DRAGANA JURIŠIĆ | My Own Unknown
My Own Unknown, is an on-going series of work by Dublin-based photographer Dragana Jurišić. A very personal exhibition, the work addresses the complexities of exile, politics and betrayal together with family history. Organised into 5 chapters, the work opens out to explore important universal themes, in particular the role of Woman as Muse in the western art tradition, and the complex hybridity of female identities, both real and imagined.
The exhibition combines text and photographs, appropriated imagery, notebooks, video and performance. Narrated through differing voices, it opens with the story of the disappearance of the artist’s aunt, Gordana Čavić, from rural Yugoslavia in the 1950s, and her mysterious death in Paris in the 1980s. A life shrouded in intrigue, it involves tales of multiple identities, illicit sex and espionage.
Ideas around unknowingness and intrigue are further explored in the 2nd Chapter. L’Inconnue de la Seine (The Unknown Woman of the Seine) is the name given to a young woman whose body was recovered from the River Seine. The death mask cast from this serene unknown beauty was an inspiration for artists such as Man Ray, Albert Camus, Anais Nin. Jurišić probes the relationship between beauty and artistic endeavour and brings a feminist perspective to the tension between the ‘worshiping of an image’ and notions of truth and authenticity.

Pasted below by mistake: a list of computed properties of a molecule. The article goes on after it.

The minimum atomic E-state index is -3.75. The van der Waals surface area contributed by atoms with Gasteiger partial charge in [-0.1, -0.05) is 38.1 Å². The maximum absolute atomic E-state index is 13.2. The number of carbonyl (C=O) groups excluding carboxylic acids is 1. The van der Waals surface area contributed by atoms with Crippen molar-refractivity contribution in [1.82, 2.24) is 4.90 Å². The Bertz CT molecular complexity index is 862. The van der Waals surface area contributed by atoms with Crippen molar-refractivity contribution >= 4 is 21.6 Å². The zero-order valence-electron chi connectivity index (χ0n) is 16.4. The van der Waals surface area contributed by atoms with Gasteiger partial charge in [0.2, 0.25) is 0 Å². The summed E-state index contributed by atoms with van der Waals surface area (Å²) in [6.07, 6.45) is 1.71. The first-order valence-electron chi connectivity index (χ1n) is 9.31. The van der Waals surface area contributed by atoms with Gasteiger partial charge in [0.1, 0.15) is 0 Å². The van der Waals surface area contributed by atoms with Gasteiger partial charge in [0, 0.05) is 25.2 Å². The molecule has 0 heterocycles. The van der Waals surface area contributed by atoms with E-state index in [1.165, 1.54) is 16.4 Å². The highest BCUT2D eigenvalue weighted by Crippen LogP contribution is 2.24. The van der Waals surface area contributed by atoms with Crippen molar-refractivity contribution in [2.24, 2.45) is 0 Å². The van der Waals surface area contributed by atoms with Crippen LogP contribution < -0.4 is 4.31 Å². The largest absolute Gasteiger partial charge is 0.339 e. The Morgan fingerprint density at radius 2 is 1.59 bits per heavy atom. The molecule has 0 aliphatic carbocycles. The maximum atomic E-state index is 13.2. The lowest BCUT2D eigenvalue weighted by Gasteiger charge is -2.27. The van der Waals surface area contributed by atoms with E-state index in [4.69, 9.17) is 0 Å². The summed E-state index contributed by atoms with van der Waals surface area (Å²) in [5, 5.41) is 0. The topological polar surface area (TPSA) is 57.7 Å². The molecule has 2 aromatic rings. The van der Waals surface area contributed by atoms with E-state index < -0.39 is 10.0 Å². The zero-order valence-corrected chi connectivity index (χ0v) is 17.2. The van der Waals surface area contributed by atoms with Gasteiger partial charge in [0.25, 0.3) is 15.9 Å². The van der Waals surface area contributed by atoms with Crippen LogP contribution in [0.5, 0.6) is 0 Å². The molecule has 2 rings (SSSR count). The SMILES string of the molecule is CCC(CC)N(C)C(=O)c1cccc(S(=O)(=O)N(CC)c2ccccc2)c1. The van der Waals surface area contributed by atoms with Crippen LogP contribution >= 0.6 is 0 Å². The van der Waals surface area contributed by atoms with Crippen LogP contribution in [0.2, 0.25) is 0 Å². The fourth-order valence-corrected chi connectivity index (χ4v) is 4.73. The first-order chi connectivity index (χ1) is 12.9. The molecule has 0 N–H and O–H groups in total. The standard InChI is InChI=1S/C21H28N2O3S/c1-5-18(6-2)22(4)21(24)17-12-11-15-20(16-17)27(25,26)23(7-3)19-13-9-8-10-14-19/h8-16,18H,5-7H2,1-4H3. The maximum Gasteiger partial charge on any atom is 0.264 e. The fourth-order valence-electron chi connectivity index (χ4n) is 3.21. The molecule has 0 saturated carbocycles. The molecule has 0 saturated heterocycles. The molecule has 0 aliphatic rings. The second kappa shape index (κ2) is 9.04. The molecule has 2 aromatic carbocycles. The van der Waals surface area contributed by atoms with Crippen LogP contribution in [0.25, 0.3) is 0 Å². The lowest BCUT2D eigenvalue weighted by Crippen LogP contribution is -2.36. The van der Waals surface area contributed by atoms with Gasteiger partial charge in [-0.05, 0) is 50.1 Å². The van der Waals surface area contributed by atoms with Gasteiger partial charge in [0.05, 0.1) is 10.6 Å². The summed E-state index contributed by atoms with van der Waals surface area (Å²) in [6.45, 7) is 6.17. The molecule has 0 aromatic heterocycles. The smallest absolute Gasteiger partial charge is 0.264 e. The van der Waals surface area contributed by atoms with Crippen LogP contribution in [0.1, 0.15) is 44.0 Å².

In Chapter 3 100 Muses, Jurišić challenges the notion of the passive female muse – a cliché of the Western art tradition. Working with 100 women who responded to an open call, Jurišić worked collaboratively with her subjects to explore womens’ own responses to the female gaze. The resulting series of nude portraits presents a powerful re-imagining of the female nude and raises pertinent issues on the representation of women.
Chapter 4 Mnemosyne’s Daughters, explores the idealised notion of woman as Goddess. Mnemosyne, the goddess of memory, was the daughter of Gaia (the Great Mother of all), and the mother to the nine Muses: Calliope, Clio, Euterpe, Erato, Melpomene, Polyhymnia, Terpsichore, Thalia and Urania.
The work culminates in the final chapter, Noli Timere Mnemosyne, where the paths of the main protagonists of My Own Unknown merge.